Recap: Cavs 102, Heat 90 (Or, HOLY CRAP CAVS WIN.)

March 29th, 2011 by John Krolik

 LeBron James #6 Of The Miami Heat Walks

Recap: The Cleveland Cavaliers got the first double-digit win of the season against the Miami Heat. The Cavs shot 9 of 17 from beyond the arc, and J.J. Hickson led the Cavaliers with 21 points and 12 rebounds. LeBron James led all scorers with 27 points, and recorded his fourth triple-double of the season in defeat.

That could have gone much worse bullets:

Right from the beginning, the Cavs came out with a lot more energy. Baron Davis showed that he belongs in the starting lineup, at least in games that the Cavs really want to win. The Heat thought that they could walk right over the Cavaliers; if the Cavs had played like they did at the beginning of Sunday’s game, they would have been right.

But this was a different Cavs team. Baron started the game by drilling a three, and the Cavs never trailed after that. Early on, the Cavs were scoring, getting stops, and getting the crowd involved, and that energy was the deciding factor in the game.

The Cavs did two things exceptionally well — they controlled the paint defensively and they made threes on offense. Ryan Hollins was physical all game, and he absolutely gave Chris Bosh fits under the basket with his length, athleticism, and hustle. Bosh shot 5-14, Anthony didn’t make a field goal, and Dampier didn’t attempt one. The Cavs out-worked the Heat inside, and that was the key to keeping them from establishing their offense.

When the Cavs had the ball, the best thing they did was make threes. Baron had the one to start the game and that crazy buzzer-beater at the end of the 1st half. Eyenga hit a MONSTER three just before the end of the third quarter, although that was negated by LeBron’s 75-footer. Parker was an absolute assassin with timely three-pointers. Every March, we learn that outside shooting is the great equalizer, and that’s just as true in the NBA as it is in college ball.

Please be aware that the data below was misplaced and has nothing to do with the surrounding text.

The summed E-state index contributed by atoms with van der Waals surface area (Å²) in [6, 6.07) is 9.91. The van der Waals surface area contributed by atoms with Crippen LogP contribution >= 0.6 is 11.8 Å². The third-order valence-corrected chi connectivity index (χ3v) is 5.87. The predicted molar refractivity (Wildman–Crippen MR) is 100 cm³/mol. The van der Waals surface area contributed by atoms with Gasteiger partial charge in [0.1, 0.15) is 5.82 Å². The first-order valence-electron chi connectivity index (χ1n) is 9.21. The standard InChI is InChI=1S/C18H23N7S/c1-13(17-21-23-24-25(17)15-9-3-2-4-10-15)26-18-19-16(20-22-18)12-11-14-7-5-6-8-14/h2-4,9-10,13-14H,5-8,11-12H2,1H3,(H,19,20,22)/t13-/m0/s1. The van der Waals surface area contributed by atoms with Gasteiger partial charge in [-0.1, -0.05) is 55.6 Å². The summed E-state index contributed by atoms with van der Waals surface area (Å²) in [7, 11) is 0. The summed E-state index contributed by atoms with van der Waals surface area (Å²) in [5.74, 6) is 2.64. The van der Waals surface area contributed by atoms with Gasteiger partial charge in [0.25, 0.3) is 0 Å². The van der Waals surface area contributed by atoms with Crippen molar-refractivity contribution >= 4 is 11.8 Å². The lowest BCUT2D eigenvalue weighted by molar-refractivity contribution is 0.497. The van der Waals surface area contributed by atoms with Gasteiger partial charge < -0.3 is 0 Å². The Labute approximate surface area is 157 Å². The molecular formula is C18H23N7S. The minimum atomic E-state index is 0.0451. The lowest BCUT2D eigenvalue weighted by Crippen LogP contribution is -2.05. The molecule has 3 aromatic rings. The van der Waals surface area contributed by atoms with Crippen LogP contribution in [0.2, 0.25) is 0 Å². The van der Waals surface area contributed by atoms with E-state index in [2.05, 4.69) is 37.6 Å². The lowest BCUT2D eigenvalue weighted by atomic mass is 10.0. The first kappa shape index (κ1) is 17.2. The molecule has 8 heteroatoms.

Apart from the threes, the biggest thing the Cavs had going for them was the level of activity inside. Hickson and Hollins never stopped working, ¬†and they combined for 22 free throw attempts because of that. The Heat’s zone forced the Cavs to give up the massive lead they built in the third quarter, but eventually the Heat had enough timely shooting and good energy to take advantage of the Heat falling apart on offense.

Huge plays, great hustle, and you can’t say enough about the crowd effect. We’ve seen this team fold down the stretch time after time down the stretch, and despite the “The Heat choke” meme, they’ve been destroying people down the stretch since the advent of the Wade/LeBron pick-and-roll, and we’ve seen LeBron take over fourth quarters while wearing a Cavs jersey too many times to count. But the crowd was not about to let the Cavs lose tonight. The Heat couldn’t focus, and the Cavs refused to believe that they were going to miss. Unbelievable. Great performance.

Every court is just as wide as the next. The three-point line is in the same place. The lane is just as wide. The charge circles are painted the same. And yet there’s something about a special crowd that can change the outcome of a game. That’s what happened on Tuesday. A great win, and one the fans deserved.